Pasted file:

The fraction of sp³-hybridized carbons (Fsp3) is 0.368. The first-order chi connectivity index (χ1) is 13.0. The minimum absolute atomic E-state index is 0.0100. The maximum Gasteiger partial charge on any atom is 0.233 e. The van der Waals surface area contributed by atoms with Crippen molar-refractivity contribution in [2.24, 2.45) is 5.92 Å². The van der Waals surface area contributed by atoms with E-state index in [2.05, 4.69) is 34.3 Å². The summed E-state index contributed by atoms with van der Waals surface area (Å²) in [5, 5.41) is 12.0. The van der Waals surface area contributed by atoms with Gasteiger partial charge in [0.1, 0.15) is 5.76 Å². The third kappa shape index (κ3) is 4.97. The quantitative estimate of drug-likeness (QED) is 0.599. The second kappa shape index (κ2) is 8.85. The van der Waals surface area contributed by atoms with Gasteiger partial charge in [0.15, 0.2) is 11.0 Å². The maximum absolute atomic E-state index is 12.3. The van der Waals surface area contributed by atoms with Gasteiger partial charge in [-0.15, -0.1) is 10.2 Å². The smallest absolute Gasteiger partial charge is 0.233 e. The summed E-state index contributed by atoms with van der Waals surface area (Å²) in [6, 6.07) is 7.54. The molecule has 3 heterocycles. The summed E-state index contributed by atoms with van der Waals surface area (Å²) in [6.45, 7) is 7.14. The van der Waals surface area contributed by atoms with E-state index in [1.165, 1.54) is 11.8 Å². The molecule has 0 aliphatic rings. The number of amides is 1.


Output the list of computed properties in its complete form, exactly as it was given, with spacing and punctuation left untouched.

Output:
The fraction of sp³-hybridized carbons (Fsp3) is 0.368. The first-order chi connectivity index (χ1) is 13.0. The minimum absolute atomic E-state index is 0.0100. The maximum Gasteiger partial charge on any atom is 0.233 e. The van der Waals surface area contributed by atoms with Crippen molar-refractivity contribution in [2.24, 2.45) is 5.92 Å². The van der Waals surface area contributed by atoms with E-state index in [2.05, 4.69) is 34.3 Å². The summed E-state index contributed by atoms with van der Waals surface area (Å²) in [5, 5.41) is 12.0. The van der Waals surface area contributed by atoms with Gasteiger partial charge in [0.1, 0.15) is 5.76 Å². The third kappa shape index (κ3) is 4.97. The quantitative estimate of drug-likeness (QED) is 0.599. The second kappa shape index (κ2) is 8.85. The van der Waals surface area contributed by atoms with Gasteiger partial charge in [0.15, 0.2) is 11.0 Å². The maximum absolute atomic E-state index is 12.3. The van der Waals surface area contributed by atoms with Gasteiger partial charge in [-0.15, -0.1) is 10.2 Å². The smallest absolute Gasteiger partial charge is 0.233 e. The summed E-state index contributed by atoms with van der Waals surface area (Å²) in [6, 6.07) is 7.54. The molecule has 3 heterocycles. The summed E-state index contributed by atoms with van der Waals surface area (Å²) in [6.45, 7) is 7.14. The van der Waals surface area contributed by atoms with E-state index in [1.165, 1.54) is 11.8 Å². The molecule has 0 aliphatic rings. The number of amides is 1.